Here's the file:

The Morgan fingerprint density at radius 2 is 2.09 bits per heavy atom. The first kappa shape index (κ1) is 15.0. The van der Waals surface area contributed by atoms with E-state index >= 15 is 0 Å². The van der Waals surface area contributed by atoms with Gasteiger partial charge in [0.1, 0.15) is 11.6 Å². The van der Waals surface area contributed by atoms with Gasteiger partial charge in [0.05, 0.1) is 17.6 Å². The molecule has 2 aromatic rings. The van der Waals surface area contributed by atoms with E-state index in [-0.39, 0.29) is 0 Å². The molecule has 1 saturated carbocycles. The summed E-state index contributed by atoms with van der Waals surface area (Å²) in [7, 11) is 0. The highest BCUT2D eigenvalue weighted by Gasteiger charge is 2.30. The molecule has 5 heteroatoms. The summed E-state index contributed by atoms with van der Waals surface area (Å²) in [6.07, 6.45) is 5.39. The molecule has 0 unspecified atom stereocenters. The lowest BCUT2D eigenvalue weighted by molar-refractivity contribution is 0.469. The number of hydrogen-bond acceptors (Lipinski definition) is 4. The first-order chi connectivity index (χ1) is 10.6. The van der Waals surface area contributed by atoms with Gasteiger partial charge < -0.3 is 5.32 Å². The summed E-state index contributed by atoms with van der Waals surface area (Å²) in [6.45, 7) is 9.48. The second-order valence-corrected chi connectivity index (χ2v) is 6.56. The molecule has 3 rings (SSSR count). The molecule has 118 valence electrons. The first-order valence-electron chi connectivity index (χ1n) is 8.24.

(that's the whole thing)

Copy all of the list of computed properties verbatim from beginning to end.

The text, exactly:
The Morgan fingerprint density at radius 2 is 2.09 bits per heavy atom. The first kappa shape index (κ1) is 15.0. The van der Waals surface area contributed by atoms with E-state index >= 15 is 0 Å². The van der Waals surface area contributed by atoms with Gasteiger partial charge in [0.1, 0.15) is 11.6 Å². The van der Waals surface area contributed by atoms with Gasteiger partial charge in [0.05, 0.1) is 17.6 Å². The molecule has 2 aromatic rings. The van der Waals surface area contributed by atoms with E-state index in [-0.39, 0.29) is 0 Å². The molecule has 1 saturated carbocycles. The summed E-state index contributed by atoms with van der Waals surface area (Å²) in [7, 11) is 0. The highest BCUT2D eigenvalue weighted by Gasteiger charge is 2.30. The molecule has 5 heteroatoms. The summed E-state index contributed by atoms with van der Waals surface area (Å²) in [6.07, 6.45) is 5.39. The molecule has 0 unspecified atom stereocenters. The lowest BCUT2D eigenvalue weighted by molar-refractivity contribution is 0.469. The number of hydrogen-bond acceptors (Lipinski definition) is 4. The first-order chi connectivity index (χ1) is 10.6. The van der Waals surface area contributed by atoms with Gasteiger partial charge < -0.3 is 5.32 Å². The summed E-state index contributed by atoms with van der Waals surface area (Å²) in [6.45, 7) is 9.48. The second-order valence-corrected chi connectivity index (χ2v) is 6.56. The molecule has 3 rings (SSSR count). The molecule has 118 valence electrons. The first-order valence-electron chi connectivity index (χ1n) is 8.24.